There’s a Buddhist saying: “What you focus on grows.” Has there ever been a truer statement? Yes, this is common sense when you think about it. But have you ever thought of this in terms of parenting and ADHD and/or autism? It’s easy to focus on something painful or uncomfortable. It’s difficult to let that discomfort be and focus on something else, something you’d much rather have grow. Let’s think about this in terms of parenting kids with ADHD. There’s a whole lot of challenging, uncomfortable, painful, negative stuff we can focus on. There’s so much we want to fix and improve to end our kids’ struggles. But, we have to be very careful, because it’s easy to focus on the challenges and then the negativity grows and takes over everything. Listen in to this episode of the Parenting ADHD Podcast for insights on the crucial task of shifting your mindset and focusing on the things you want to grow, and pushing ADHD and/or autism to a tertiary role.
When you don't have ADHD yourself, it's really how to know how your child with ADHD thinks and feels. Even if you do have ADHD too, the experience is different for each individual with ADHD, meaning it's different for your child than it was and is for you. Yet, it's important for parents to know what life is like for your kids so we can help them thrive. In this episode of the Parenting ADHD Podcast, I'm talking with Dr. Dawn Brown of the ADHD wellness center about how to discover how your child thinks and feels. We cover a variety of perspectives and topics including development, intense feelings and big emotions, sensitivity and rejection sensitive dysphoria, dysregulation, meeting your child where they are, and more...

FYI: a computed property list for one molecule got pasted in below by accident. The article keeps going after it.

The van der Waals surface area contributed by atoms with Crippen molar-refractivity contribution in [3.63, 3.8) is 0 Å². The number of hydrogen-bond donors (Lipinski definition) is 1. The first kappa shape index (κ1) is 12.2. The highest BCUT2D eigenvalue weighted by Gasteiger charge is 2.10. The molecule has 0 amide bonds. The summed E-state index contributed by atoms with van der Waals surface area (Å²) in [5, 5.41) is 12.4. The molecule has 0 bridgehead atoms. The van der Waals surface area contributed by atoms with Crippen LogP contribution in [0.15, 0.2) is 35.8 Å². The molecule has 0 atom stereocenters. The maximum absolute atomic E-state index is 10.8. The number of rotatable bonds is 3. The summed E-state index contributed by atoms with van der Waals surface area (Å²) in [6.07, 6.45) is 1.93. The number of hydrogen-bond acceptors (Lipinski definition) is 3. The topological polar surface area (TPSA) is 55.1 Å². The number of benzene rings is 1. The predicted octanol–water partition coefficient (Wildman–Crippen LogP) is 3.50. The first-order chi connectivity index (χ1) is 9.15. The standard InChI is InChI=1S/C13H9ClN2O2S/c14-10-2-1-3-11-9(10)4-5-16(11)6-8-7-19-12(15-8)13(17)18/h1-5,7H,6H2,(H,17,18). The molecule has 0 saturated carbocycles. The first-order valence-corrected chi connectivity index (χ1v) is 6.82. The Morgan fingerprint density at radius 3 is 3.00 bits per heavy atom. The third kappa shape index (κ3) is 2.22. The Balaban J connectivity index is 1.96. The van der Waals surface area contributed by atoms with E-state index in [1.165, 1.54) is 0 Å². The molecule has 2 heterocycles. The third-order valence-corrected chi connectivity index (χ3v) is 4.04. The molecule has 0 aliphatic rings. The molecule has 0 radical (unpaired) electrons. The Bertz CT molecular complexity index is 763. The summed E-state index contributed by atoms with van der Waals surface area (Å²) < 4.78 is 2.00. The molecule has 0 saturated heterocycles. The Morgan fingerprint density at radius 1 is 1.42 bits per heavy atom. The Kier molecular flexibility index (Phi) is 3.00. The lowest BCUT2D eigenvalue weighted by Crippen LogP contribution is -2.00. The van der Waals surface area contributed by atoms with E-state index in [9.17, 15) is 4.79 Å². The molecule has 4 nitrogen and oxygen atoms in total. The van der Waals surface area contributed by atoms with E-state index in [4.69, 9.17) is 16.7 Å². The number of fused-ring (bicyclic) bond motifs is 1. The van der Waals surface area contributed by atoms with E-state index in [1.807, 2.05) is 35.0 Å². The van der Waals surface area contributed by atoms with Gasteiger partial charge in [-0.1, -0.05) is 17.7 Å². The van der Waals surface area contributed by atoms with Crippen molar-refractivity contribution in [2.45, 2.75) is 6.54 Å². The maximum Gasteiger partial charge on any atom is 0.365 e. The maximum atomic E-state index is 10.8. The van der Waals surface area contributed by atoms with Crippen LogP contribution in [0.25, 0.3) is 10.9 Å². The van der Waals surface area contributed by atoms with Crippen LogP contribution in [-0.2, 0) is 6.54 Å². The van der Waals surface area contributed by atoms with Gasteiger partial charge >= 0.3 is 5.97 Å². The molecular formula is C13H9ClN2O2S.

I just finished the Finding Fred podcast, all about Fred Rogers, or Mr. Rogers as most of us know him. And I'm inspired! He was always telling children and his television audience, "I like you just the way you are." Remembering what that felt like when watching his show and diving deep into what that means and how we can apply it to our lives and our parenting, I realized that we and others in our kids' lives are very often sending the message that we don't like our child just the way they are. That message is clearly harmful.
We can't change our children for the world, so we must change their world for our children. Join me in this episode to understand when and how this message is given to our children with ADHD and/or autism and what you can do to make sure your child knows that you truly like them just the way they are.
There are three main elements to setting a foundation for success: (1) accepting and understanding that behavior is communication; (2) getting your mind right for raising a kid with ADHD, autism and/or other challenges; and (3) adopting a self-care regimen, including effective stress management. Listen in to learn more about each of these pillars of your success plan and how to create them for yourself and your family.
Many parents struggle with wether or not to share their child's diagnosis with them. And even the decision to fill them in leaves many wondering what to say and when to have that conversation. In this episode of the Parenting ADHD Podcast, I'm talking with psychologist, Emily King, PhD, about why having this conversation is important, when to have it, and what to say. This is your guide to telling your child about their ADHD and/or autism diagnosis, as well as discussing their abilities and support needs with them.